The Times - Serving Waitsburg, Dayton and the Touchet Valley

By Dena Martin
The Times 

Grandstands Decision Still on Hold

Waitsburg Council undecided despite vote in favor of grandstand teardown

 


WAITSBURG – In spite of a strong public response in favor of tearing down the Waitsburg Fairgrounds grandstands on an advisory ballot item vote last month, the Waitsburg City Council is still torn on how to move forward.

The recurring action item was once again tabled on the April 18 council agenda in order to take a closer look at the possibility of reinstituting a Parks & Recreation District to raise funds for the fairgrounds.

Of the 211 citizens voting on the April advisory ballot item, posed to gauge community opinion on whether to demolish, repair or replace the fairgrounds grandstands, 124 voted in favor of demolition, 81 voted for restoration and six voted for complete replacement of the facilities.

“Beyond the vote of the people, I have nothing else to offer on this item,” City Manager Randy Hinchliffe told the council. “I’ve provided all the information I can on the structure from engineering and insurance reports to demolition estimates and a single repair proposal over the past couple of years, to the tune of about $10,000.”

“I propose putting our Parks & Recreation District back in motion. There hasn’t been one since 1993,” said council member Kate Hockersmith, who said she has already engaged in preliminary research on the process.

Hockersmith said she has spoken with Connie Vinti from the Walla Walla County Commissioner’s office, who is looking into what would be involved in getting the District up and running.

“Our thought is not to be about taxing people. We hope to find funds through grants and the like,” Hockersmith told The Times.

Hockersmith told the council that several “young people,” including Friends of the Pool President Trevor Johnson, Danielle Carpenter and Jaimee Knudson, have already expressed interest in helping revive the district and said she has reached out to several others.

“I like the idea. I think the idea of a new taxing district, especially a broad one, for Park and Rec is a great idea that merits discussion,” said council member KC Kuykendall. “It seems like it’s outside the purview of what’s in front of us, so I suggest we put it on the next agenda.”

Hinchliffe said that establishing a parks and rec district and passing a levy would mean it would be at least two years before any funds became available. Hockersmith felt there is be a possibility of receiving grants earlier than that.

Citizen Lane Hill beseeched the council to save the grandstands for its historical value.

“You’ve lost the mill, you’ve lost the packing plant. You have lost every city-owned building that’s historical. This is one last thing that can bring people into my business. I want to revitalize Main Street. That grandstands has the potential to bringing in concerts from the wineries,” Hill said.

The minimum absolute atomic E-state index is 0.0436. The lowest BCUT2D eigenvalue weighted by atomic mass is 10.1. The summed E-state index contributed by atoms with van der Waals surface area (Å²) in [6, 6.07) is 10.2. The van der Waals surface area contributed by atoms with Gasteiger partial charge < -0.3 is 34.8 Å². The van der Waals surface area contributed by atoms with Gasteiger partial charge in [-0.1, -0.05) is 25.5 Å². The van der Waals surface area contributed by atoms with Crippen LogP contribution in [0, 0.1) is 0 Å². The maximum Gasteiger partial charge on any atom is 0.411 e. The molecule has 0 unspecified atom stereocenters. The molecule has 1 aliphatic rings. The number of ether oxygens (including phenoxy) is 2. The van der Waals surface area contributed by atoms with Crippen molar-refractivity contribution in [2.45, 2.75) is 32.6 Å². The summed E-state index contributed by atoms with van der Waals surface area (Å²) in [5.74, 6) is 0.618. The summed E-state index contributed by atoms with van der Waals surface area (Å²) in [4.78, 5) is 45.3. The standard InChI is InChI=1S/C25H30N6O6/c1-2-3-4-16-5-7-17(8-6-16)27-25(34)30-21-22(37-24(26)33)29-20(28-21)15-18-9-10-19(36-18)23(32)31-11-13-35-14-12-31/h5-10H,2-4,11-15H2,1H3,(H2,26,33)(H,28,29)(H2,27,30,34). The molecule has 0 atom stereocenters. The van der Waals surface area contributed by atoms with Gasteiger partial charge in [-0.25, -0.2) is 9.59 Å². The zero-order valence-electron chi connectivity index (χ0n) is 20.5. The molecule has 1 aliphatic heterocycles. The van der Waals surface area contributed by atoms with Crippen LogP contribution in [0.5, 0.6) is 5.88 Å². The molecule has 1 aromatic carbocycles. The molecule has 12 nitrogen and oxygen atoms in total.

Hill also criticized the way the advisory item was worded on the ballot saying it was more of a “tax vote” than a grandstands vote.

“It wasn’t whether the grandstands had value, it was whether they wanted their taxes raised, and it didn’t say by how much or that we were willing to raise money. I was personally willing to donate $10,000 and I know there are others who are willing to contribute,” she said. “It’s not like it’s going to fall and cause damage. It can wait until we have time to raise money,” she added.

Commercial Club President Joy Smith said that funds could be raised through the Blue Mountain Foundation or the Touchet Valley Acoustic Music Project rather than through a Parks and Recreation District and noted that the advisory ballot item did not address the fact that retaining the grandstands would require ongoing maintenance expenses.

Kuykendall said he didn’t want to be tied to an agenda and forced to make a vote during the meeting.

“The formation of a Parks and Rec is not a five-minute conversation and there are some other options . . . at some point we do owe the citizens a decision. . . the grandstands is part of a bigger conversation of how are we going to manage, maintain and fund the fairgrounds in perpetuity, because the fairgrounds is more than just one building,” he said.

Citizen and former council member Larry Johnson took the council to task for seemingly ignoring the wishes of the voters.

“It was an overwhelming decision by the voters what they prefer. And it doesn’t appear that our council is giving that any weight, whatsoever, by coming up with workarounds to get around what the citizens wanted,” Johnson said. “It seems like you’re totally abandoning what people voted and you wonder why people don’t vote. You only had 20-30% of your voters voting and I can see why. It’s a wasted effort.”

“The result of that advisory vote has a big impact on my perspective,” Kuykendall said in response. “But the vote didn’t mandate that we tear it down tomorrow. When we come back and have this conversation next month, my perspective is very much influenced by the fact that the majority of people that did provide some input would just as soon tear it down. So that’s got to be rolled into the conversation.”

“I think they just didn’t want to pay for it,” council member Terry Jacoy said.

The topic will be revisited during the May 16, City Council Meeting.

 

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